Delys had suggested we take a look at the possums that arrive each evening at dusk on the lawns of the Renmark River front. We decided to have a meal across the road and have a look for the possums after dinner, which proved the way to go, as there they were.
Day 2. Sun shining weather perfect. Stuart started with a short briefing of the days
options. Leaving around 8.30am first stop was The Lookout Tower at Heading’s Cliffs near Renmark and Paringa in South Australia you can admire the marvellous view of the Murray River and magnificent Golden Limestone Cliffs. The Heading’s Cliff Lookout Tower is named in honour of the 4 generations of the Heading Families who lived on section 17, Hundred of Murtho adjacent to this site. The re-dedication of the tower took place on the 2nd July 1991 by the then Governor General of South Australia, Her Excellency the Honourable Dame Roma Mitchell, AC, OBE. The antique shop, next stop proved a winner with some purchases to make sure our cars were full to the brim.
The Black Stump Across the road, located on Murtho Road this huge root system for a 600 year old red river gum measures over 8 metres across.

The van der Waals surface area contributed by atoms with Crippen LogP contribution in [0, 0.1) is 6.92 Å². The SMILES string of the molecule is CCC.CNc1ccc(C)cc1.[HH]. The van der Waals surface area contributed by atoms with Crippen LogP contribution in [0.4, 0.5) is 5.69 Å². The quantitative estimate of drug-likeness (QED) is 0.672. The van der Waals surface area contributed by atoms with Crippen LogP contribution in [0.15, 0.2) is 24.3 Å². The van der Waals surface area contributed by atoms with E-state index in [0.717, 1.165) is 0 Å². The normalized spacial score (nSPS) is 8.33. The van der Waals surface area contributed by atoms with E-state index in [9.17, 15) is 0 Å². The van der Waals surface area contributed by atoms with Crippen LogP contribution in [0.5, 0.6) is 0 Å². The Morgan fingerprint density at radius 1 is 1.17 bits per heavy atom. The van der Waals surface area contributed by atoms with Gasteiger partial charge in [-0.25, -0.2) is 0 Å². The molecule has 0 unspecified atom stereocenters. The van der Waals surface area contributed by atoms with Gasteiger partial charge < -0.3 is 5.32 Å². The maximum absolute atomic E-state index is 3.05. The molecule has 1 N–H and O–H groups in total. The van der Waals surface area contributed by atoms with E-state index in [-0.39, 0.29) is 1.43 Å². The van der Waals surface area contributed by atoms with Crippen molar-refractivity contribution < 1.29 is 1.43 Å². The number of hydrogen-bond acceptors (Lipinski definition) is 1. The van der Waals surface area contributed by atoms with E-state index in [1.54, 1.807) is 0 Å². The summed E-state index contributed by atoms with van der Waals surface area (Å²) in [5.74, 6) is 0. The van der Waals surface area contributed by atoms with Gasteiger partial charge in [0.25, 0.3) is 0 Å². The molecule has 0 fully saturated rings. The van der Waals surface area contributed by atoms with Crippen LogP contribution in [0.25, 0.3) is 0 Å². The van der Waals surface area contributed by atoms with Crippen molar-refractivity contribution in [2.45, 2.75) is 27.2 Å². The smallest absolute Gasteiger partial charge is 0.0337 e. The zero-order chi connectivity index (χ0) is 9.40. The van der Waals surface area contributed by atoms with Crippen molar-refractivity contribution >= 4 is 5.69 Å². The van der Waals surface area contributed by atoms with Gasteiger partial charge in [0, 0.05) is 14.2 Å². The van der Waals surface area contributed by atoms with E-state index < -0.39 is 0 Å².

It may be one of the largest extant tree root systems in Australia but it doesn’t really have a claim to being the real black stump.
There is an interesting plaque beside the black stump which explains “It has been at this location since 4 July, 1984 when Frank Turton and his wife Diane sighted it while on a houseboat holiday near Chowilla Station 56 km upstream from Renmark. The 600 year old River Red Gum root system of the massive tree trunk hung over a three metre clay bank. It had fallen into the river in the 1917 flood and later positioned onto the bank because it was a navigational hazard. Frank, a wood carver by trade was at the time creating natural wood signs and souvenirs and had dreams of developing a tourist attraction at his workshop in Paringa. The intricate design created by nature captured Frank’s imagination and he set about planning on how the stump could be relocated as the show piece of his Paringa premises.” It then explains how a special chain saw had to be hired from Queensland to cut the root system; how 12-44 gallon drums were attached so it would float; how it took five days to float it down the river and how it had to be removed by a crane located near Paringa Bridge.